How to Deploy a Censorship Resistant Shadowsocks-libev Server

Authors: Anonymous

中文版: 如何部署一台抗封锁的Shadowsocks-libev服务器

This tutorial documents how to install, configure and maintain a Shadowsocks-libev server. One cool thing about this tutorial is, by following this tutorial, your Shadowsocks-libev servers should be able to defend against various attacks, including active probing from the GFW and the partitioning oracle attack. Additionally, we compile a list of commonly asked questions, debunking common myths of Shadowsocks-libev.

Please consider bookmark this page because we commit to make this tutorial up-to-date and provide latest best practices to defend against emerging attacks. This tutorial is intended to be friendly to non-technical users. If you get lost at any step of this tutorial, please let us know and we will improve the documentation.


Install Snap

Snap is the officially recommended way to install Shadowsocks-libev.

  • If your server is running Ubuntu 16.04 LTS or later, Snap is already installed.
  • If your server is running some other Linux distributions, simply follow the corresponding installation instructions.

Now double check you have both snapd and Snap core installed:

sudo snap install core

Install Shadowsocks-libev

Now we install the latest Shadowsocks-libev from the edge channel:

sudo snap install shadowsocks-libev --edge


Below is the recommended configuration for Shadowsocks-libev server:


You need to replace the password ExamplePassword with a much stronger one. A strong password is recommended to mitigate the latest Partitioning Oracle Attacks against Shadowsocks servers. A handy way to generate a strong password from your terminal is: openssl rand -base64 16.

You may also want to change the server_port from 8388 to a different value between 1024 and 65535.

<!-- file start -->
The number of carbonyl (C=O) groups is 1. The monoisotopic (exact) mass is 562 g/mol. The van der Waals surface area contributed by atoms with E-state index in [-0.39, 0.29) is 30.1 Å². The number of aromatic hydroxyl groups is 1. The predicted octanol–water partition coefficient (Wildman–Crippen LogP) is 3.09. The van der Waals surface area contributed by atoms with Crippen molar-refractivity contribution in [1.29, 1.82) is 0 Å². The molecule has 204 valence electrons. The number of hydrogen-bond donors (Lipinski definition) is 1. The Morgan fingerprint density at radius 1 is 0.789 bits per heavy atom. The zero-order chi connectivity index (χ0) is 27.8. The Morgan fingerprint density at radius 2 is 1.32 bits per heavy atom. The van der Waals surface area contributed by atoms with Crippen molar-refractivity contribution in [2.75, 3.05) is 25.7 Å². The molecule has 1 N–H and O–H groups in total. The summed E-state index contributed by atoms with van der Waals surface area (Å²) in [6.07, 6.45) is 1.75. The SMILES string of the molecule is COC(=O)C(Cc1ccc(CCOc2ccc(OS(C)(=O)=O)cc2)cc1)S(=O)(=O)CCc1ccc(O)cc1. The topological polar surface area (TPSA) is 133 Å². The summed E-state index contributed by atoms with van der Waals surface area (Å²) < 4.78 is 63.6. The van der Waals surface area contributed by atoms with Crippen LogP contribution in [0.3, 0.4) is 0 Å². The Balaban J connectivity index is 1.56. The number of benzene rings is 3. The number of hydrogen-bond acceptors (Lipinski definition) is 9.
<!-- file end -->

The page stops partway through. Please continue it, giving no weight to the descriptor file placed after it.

Now, open the default configuration file:

sudo nano /var/snap/shadowsocks-libev/common/etc/shadowsocks-libev/config.json

After copying and pasting your settings to the file, type Ctrl + x to exit. The text editor will ask "Save modified buffer?", and you can type y and then hit Enter.

The default configuration file path is too long to remember, and it is not well documented elsewhere yet. We thus encourage you to bookmark this page so that you can go back to check it whenever you want.


We use ufw to open ports for the Shadowsocks server.

To install ufw on a Debian-based server:

sudo apt update && sudo apt install -y ufw

Then open ports for ssh and Shadowsocks-libev. Note that if you set the server_port to a value different than 8388 in /var/snap/shadowsocks-libev/common/etc/shadowsocks-libev/config.json, you need to change the value 8388 below accordingly:

sudo ufw allow ssh
sudo ufw allow 8388/tcp

Now enable ufw:

sudo ufw enable

If it prompts Command may disrupt existing ssh connections. Proceed with operation (y|n)?, type y and hit Enter.

Finally, run sudo ufw status, and the output should look like this:

Status: active

To                         Action      From
--                         ------      ----